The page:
- Open Access
Glucocorticoids in sepsis: dissecting facts from fiction
Critical Care volume 15, Article number: 446 (2011)
Dr Marik's recent commentary  states that "..as a result of an overwhelming selection bias, only approximately 5% of eligible patients were enrolled in the CORTICUS study ." As its authors, we are unaware as to what constitutes this overwhelming bias and from where he has plucked a figure of 5%. CORTICUS enrolled patients with clinical evidence of infection, systemic inflammatory response syndrome, shock within 72 hours (defined by a systolic blood pressure <90 mmHg despite adequate fluid replacement OR need for vasopressors for ≥1 hour), and hypoperfusion or organ dysfunction attributable to sepsis . The placebo group received a maximum norepinephrine dose of 0.4 ± 0.5 mcg/kg/minute and their 28-day mortality was 31.5%. We openly acknowledged that slow recruitment was partly related to loss of equipoise; however, the above data not only appear representative of real life practice but are comparable to other contemporary septic shock studies, for example, VASST . His contention that 7 to 10 days of low-dose hydrocortisone should be considered in patients receiving norepinephrine or equivalent at doses >0.1 mcg/kg/minute within 12 hours of shock onset is not supported by any evidence base, contradicts presently accepted international recommendations  and portrays a far more striking example of bias.
Marik PE: Glucocorticoids in sepsis: dissecting facts from fiction. Crit Care 2011, 15: 158. 10.1186/cc10101
Sprung CL, Annane D, Keh D, Moreno R, Singer M, Freivogel K, Weiss YG, Benbenishty J, Kalenka A, Forst H, Laterre PF, Reinhart K, Cuthbertson BH, Payen D, Briegel J: Hydrocortisone therapy for patients with septic shock. N Engl J Med 2008, 358: 111-124. 10.1056/NEJMoa071366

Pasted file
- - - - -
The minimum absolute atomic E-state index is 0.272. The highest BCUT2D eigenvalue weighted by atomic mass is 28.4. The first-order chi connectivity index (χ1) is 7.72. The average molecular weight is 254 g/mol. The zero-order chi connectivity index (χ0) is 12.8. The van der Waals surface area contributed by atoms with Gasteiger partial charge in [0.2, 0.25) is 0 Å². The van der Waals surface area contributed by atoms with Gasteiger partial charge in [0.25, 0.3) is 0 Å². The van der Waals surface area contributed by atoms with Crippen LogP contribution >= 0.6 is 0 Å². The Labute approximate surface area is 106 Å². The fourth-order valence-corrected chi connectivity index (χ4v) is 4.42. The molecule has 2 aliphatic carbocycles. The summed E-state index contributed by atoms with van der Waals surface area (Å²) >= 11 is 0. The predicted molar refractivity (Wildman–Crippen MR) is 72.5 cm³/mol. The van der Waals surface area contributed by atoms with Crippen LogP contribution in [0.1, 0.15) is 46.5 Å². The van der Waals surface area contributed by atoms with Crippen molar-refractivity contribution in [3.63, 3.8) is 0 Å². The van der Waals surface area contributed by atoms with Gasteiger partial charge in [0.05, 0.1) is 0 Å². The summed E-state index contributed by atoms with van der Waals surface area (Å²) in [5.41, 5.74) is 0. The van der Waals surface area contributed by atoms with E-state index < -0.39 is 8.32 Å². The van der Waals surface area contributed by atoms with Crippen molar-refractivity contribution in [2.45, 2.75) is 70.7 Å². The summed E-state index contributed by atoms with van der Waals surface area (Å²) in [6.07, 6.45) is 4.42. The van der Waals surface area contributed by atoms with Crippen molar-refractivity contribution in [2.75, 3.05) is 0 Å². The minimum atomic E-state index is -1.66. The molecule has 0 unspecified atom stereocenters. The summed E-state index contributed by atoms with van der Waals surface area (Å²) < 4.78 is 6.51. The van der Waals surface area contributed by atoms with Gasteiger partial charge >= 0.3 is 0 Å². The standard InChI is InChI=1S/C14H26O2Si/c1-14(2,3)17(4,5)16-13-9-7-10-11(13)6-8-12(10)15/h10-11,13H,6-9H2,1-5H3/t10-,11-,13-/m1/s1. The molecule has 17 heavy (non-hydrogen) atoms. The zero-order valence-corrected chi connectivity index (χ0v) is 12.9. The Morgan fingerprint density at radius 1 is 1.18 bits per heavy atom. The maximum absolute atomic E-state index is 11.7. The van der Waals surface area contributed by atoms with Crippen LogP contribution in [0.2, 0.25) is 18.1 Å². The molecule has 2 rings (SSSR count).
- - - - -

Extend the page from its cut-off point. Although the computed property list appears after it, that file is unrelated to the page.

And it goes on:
Russell JA, Walley KR, Singer J, Gordon AC, Hebert PC, Cooper J, Holmes CL, Mehta S, Granton JT, Storms MM, Cook DJ, Presneill JJ, Ayers D, for the VASST Investigators: Vasopressin versus norepinephrine infusion in patients with septic shock. N Engl J Med 2008, 358: 877-887. 10.1056/NEJMoa067373
Dellinger RP, Levy MM, Carlet JM, Bion J, Parker MM, Jaeschke R, Reinhart K, Angus DC, Brun-Buisson C, Beale R, Calandra T, Dhainaut JF, Gerlach H, Harvey M, Marini JJ, Marshall J, Ranieri M, Ramsay G, Sevransky J, Thompson BT, Townsend S, Vender JS, Zimmerman JL, Vincent JL, International Surviving Sepsis Campaign Guidelines Committee; American Association of Critical-Care Nurses; American College of Chest Physicians; American College of Emergency Physicians; Canadian Critical Care Society; European Society of Clinical Microbiology and Infectious Diseases, et al.: Surviving Sepsis Campaign: International guidelines for the management of severe sepsis and septic shock: 2008. Crit Care Med 2008, 36: 296-327. 10.1097/01.CCM.0000298158.12101.41
The authors declare that they have no competing interests.
About this article
Cite this article
Sprung, C.L., Annane, D., Singer, M. et al. Glucocorticoids in sepsis: dissecting facts from fiction. Crit Care 15, 446 (2011). https://doi.org/10.1186/cc10428
- Septic Shock
- Organ Dysfunction